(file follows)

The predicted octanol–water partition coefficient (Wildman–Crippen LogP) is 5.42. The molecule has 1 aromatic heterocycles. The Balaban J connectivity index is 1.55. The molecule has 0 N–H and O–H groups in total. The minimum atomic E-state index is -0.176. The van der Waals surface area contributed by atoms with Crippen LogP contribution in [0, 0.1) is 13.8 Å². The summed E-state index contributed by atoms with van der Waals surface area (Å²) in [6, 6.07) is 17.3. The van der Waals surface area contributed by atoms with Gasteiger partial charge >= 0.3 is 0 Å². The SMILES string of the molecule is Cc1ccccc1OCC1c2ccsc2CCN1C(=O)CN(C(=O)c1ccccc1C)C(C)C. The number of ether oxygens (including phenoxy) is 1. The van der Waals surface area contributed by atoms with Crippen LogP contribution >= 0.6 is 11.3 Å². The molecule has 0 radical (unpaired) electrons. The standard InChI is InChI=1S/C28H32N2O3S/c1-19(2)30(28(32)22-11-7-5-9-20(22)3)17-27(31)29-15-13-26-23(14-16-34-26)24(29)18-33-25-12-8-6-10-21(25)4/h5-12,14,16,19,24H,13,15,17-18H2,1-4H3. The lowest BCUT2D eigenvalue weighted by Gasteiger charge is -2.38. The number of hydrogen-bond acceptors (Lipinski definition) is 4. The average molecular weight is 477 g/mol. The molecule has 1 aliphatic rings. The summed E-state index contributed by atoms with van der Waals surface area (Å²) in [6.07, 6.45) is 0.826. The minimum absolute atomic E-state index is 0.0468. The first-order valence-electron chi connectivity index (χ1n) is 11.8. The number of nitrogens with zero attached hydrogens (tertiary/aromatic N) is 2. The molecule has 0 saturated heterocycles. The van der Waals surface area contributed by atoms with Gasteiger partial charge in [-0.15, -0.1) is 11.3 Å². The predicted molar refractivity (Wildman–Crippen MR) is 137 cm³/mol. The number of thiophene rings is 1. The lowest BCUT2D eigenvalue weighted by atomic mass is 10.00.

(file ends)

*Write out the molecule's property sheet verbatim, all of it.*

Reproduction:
The predicted octanol–water partition coefficient (Wildman–Crippen LogP) is 5.42. The molecule has 1 aromatic heterocycles. The Balaban J connectivity index is 1.55. The molecule has 0 N–H and O–H groups in total. The minimum atomic E-state index is -0.176. The van der Waals surface area contributed by atoms with Crippen LogP contribution in [0, 0.1) is 13.8 Å². The summed E-state index contributed by atoms with van der Waals surface area (Å²) in [6, 6.07) is 17.3. The van der Waals surface area contributed by atoms with Gasteiger partial charge >= 0.3 is 0 Å². The SMILES string of the molecule is Cc1ccccc1OCC1c2ccsc2CCN1C(=O)CN(C(=O)c1ccccc1C)C(C)C. The number of ether oxygens (including phenoxy) is 1. The van der Waals surface area contributed by atoms with Crippen LogP contribution >= 0.6 is 11.3 Å². The molecule has 0 radical (unpaired) electrons. The standard InChI is InChI=1S/C28H32N2O3S/c1-19(2)30(28(32)22-11-7-5-9-20(22)3)17-27(31)29-15-13-26-23(14-16-34-26)24(29)18-33-25-12-8-6-10-21(25)4/h5-12,14,16,19,24H,13,15,17-18H2,1-4H3. The lowest BCUT2D eigenvalue weighted by Gasteiger charge is -2.38. The number of hydrogen-bond acceptors (Lipinski definition) is 4. The average molecular weight is 477 g/mol. The molecule has 1 aliphatic rings. The summed E-state index contributed by atoms with van der Waals surface area (Å²) in [6.07, 6.45) is 0.826. The minimum absolute atomic E-state index is 0.0468. The first-order valence-electron chi connectivity index (χ1n) is 11.8. The number of nitrogens with zero attached hydrogens (tertiary/aromatic N) is 2. The molecule has 0 saturated heterocycles. The van der Waals surface area contributed by atoms with Gasteiger partial charge in [-0.15, -0.1) is 11.3 Å². The predicted molar refractivity (Wildman–Crippen MR) is 137 cm³/mol. The number of thiophene rings is 1. The lowest BCUT2D eigenvalue weighted by atomic mass is 10.00.